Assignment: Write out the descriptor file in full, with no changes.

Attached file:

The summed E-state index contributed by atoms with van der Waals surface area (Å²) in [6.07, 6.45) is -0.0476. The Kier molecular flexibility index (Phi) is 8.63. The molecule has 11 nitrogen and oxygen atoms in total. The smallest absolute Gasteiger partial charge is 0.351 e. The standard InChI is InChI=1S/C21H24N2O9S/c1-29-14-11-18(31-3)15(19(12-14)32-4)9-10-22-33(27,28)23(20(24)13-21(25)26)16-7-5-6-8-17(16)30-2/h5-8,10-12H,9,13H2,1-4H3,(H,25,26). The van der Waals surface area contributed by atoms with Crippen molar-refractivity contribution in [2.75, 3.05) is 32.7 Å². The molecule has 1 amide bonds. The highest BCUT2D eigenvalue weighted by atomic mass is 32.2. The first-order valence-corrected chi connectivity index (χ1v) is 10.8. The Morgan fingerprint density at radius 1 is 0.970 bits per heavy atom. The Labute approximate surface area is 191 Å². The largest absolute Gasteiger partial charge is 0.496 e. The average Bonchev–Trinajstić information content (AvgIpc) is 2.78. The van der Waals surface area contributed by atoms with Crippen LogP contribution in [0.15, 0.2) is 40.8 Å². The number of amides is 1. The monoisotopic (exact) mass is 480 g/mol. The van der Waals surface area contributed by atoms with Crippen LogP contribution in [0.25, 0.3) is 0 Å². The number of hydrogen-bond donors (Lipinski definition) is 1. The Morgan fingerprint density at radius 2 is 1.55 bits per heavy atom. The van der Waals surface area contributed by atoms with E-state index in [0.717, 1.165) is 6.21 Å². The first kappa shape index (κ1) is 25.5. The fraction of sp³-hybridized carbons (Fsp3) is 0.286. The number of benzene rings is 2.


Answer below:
The summed E-state index contributed by atoms with van der Waals surface area (Å²) in [6.07, 6.45) is -0.0476. The Kier molecular flexibility index (Phi) is 8.63. The molecule has 11 nitrogen and oxygen atoms in total. The smallest absolute Gasteiger partial charge is 0.351 e. The standard InChI is InChI=1S/C21H24N2O9S/c1-29-14-11-18(31-3)15(19(12-14)32-4)9-10-22-33(27,28)23(20(24)13-21(25)26)16-7-5-6-8-17(16)30-2/h5-8,10-12H,9,13H2,1-4H3,(H,25,26). The van der Waals surface area contributed by atoms with Crippen molar-refractivity contribution in [2.75, 3.05) is 32.7 Å². The molecule has 1 amide bonds. The highest BCUT2D eigenvalue weighted by atomic mass is 32.2. The first-order valence-corrected chi connectivity index (χ1v) is 10.8. The Morgan fingerprint density at radius 1 is 0.970 bits per heavy atom. The Labute approximate surface area is 191 Å². The largest absolute Gasteiger partial charge is 0.496 e. The average Bonchev–Trinajstić information content (AvgIpc) is 2.78. The van der Waals surface area contributed by atoms with Crippen LogP contribution in [0.15, 0.2) is 40.8 Å². The number of amides is 1. The monoisotopic (exact) mass is 480 g/mol. The van der Waals surface area contributed by atoms with Crippen LogP contribution in [0.25, 0.3) is 0 Å². The number of hydrogen-bond donors (Lipinski definition) is 1. The Morgan fingerprint density at radius 2 is 1.55 bits per heavy atom. The van der Waals surface area contributed by atoms with E-state index in [0.717, 1.165) is 6.21 Å². The first kappa shape index (κ1) is 25.5. The fraction of sp³-hybridized carbons (Fsp3) is 0.286. The number of benzene rings is 2.